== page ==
Guy Barber in front of his jewellery store at 208 Mackenzie Avenue, circa 1915. (Revelstoke Museum and Archives photo 272)
Glimspes of Revelstoke’s past for April 8

Local history as recorded by the newspaper of the time

Burnaby MLA Raj Chouhan presides as Speaker of the B.C. legislature, which opened it spring session April 12 with a speech from the throne. THE CANADIAN PRESS
B.C. NDP promises more health care spending, business support in 2021 budget

John Horgan government to ‘carefully return to balanced budgets’

Salmon Arm Homes for Rent/Sale Etc. is a popular Facebook page used by those with places for rent and people in need of them. (Lachlan Labere-Salmon Arm Observer)
Carpenter building homes in Salmon Arm unable to find place to rent

Property manager says it’s easier to find work in Salmon Arm than a place to live

The old Shielings Motel is being demolished for an eventual roundabout to reduce congestion between Skaha Lake Road and South Main Street. The city is also hoping to have affordable seniors housing there too. (Brennan Phillips - Penticton Western News)
Affordable seniors housing coming to Shielings Motel site in Penticton

The city hopes to turn a portion of the site into affordable housing

Join Black Press Media and Do Some Good
Join Black Press Media and Do Some Good

Pay it Forward program supports local businesses in their community giving

The Victory Church shelter has been a source of contention between city council and the provincial government minister of housing David Eby. (Jesse Day)
Penticton council calls on Union of B.C. Municipalities to support them in fight against province

Mayor John Vassilaki sent a letter asking for UBCM’s support over the Victory Church shelter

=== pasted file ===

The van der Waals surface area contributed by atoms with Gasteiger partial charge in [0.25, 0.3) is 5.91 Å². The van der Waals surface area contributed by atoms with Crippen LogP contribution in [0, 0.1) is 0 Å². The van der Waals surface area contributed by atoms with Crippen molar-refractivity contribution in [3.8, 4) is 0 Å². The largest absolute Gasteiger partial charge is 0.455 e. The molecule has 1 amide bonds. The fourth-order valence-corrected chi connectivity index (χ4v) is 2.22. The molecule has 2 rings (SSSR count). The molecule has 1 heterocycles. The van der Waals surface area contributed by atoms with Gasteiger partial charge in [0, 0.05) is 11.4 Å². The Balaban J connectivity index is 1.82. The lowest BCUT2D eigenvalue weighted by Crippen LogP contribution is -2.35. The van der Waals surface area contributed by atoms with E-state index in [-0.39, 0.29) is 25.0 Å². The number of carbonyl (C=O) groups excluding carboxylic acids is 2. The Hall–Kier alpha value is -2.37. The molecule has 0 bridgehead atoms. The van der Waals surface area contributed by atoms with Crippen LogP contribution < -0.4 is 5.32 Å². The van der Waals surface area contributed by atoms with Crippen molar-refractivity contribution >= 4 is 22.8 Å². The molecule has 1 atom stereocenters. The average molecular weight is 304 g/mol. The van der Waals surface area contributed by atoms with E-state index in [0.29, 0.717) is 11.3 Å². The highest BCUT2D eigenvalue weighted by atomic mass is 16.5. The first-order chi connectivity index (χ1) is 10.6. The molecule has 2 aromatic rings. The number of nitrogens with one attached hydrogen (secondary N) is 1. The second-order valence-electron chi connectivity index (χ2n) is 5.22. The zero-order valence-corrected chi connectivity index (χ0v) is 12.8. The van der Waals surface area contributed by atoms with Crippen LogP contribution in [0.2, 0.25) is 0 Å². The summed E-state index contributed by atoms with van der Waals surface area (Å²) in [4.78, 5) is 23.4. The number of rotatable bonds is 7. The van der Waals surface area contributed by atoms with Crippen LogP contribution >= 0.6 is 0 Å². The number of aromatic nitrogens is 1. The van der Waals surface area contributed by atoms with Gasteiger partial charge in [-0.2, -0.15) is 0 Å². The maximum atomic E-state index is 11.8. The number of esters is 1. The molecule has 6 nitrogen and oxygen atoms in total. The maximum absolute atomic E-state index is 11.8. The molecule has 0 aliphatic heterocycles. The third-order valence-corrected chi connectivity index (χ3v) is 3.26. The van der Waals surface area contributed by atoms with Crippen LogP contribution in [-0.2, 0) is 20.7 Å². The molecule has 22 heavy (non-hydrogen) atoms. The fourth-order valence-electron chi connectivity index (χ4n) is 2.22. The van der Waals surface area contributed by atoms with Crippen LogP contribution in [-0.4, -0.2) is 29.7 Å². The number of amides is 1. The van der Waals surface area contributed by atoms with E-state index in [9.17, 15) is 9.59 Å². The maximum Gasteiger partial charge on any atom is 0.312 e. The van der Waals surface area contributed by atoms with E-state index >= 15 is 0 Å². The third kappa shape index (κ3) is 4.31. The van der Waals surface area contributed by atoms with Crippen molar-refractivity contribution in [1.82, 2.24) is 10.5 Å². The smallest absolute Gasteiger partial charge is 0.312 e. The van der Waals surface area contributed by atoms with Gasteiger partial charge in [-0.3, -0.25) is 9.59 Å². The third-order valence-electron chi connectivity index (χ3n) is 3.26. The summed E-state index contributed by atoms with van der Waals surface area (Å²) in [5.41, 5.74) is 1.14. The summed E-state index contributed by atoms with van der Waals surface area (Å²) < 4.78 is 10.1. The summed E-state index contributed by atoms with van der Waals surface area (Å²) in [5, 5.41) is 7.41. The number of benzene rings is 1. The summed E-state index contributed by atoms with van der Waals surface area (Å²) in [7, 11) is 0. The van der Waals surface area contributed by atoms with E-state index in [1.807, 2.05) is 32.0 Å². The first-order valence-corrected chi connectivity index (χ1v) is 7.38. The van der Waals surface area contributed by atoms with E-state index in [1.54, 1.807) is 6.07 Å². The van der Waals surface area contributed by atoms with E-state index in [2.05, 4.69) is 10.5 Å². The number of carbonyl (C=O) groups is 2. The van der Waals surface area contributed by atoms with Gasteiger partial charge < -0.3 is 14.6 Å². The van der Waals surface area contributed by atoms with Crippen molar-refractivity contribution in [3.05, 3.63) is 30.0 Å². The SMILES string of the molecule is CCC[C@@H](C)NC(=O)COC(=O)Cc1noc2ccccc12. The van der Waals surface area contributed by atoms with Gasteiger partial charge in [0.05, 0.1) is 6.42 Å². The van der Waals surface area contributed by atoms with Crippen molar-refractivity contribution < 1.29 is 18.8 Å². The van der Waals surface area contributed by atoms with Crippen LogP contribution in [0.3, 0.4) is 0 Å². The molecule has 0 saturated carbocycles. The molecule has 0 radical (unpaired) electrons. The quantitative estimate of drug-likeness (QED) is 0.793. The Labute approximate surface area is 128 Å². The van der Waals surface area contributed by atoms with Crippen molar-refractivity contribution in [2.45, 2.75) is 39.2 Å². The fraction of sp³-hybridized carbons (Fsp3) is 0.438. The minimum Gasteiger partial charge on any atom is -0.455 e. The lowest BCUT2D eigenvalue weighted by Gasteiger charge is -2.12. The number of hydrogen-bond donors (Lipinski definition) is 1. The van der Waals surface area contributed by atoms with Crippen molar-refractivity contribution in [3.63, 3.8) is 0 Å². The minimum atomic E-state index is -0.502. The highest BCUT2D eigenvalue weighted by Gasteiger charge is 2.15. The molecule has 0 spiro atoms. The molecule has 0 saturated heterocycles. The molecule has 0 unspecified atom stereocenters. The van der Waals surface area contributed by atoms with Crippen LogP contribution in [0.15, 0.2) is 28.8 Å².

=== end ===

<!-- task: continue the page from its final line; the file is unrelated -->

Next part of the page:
Dr. Bonnie Henry gives her daily media briefing regarding Covid-19 for the province of British Columbia in Victoria, B.C, Monday, December 7, 2020. THE CANADIAN PRESS/Jonathan Hayward
B.C. urges people to stay in their neighbourhoods, discourages out-of-household meet-ups

Dr. Bonnie Henry says there should be no travel, even to the next city over

Dr. E. Kwok administers a COVID-19 vaccine to a recipient at a vaccination clinic run by Vancouver Coastal Health, in Richmond, B.C., Saturday, April 10, 2021. THE CANADIAN PRESS/Jonathan Hayward
Most Canadians plan to get COVID-19 vaccine, but safety fears drive hesitancy: poll

This comes as confidence in governments is plummeting in provinces being hit hardest by the pandemic

Marathon of Hope runner Terry Fox is shown in a 1981. (THE CANADIAN PRESS/CP)
Terry Fox’s legacy of resilience resonates during COVID-19 crisis, says brother

Fred Fox said his brother’s legacy of resilience has taken on renewed resonance as COVID-19 rages on

A five-storey, 60-unit building has been proposed for 8709 Jubilee Rd. E., Summerland. The proposal will be the subject of a public hearing on March 22. (Image by GTA Architecture)
Zoning, OCP amendments adopted for Summerland housing development

Council gives final readings for controversial five-storey, 60-unit housing development

Most Read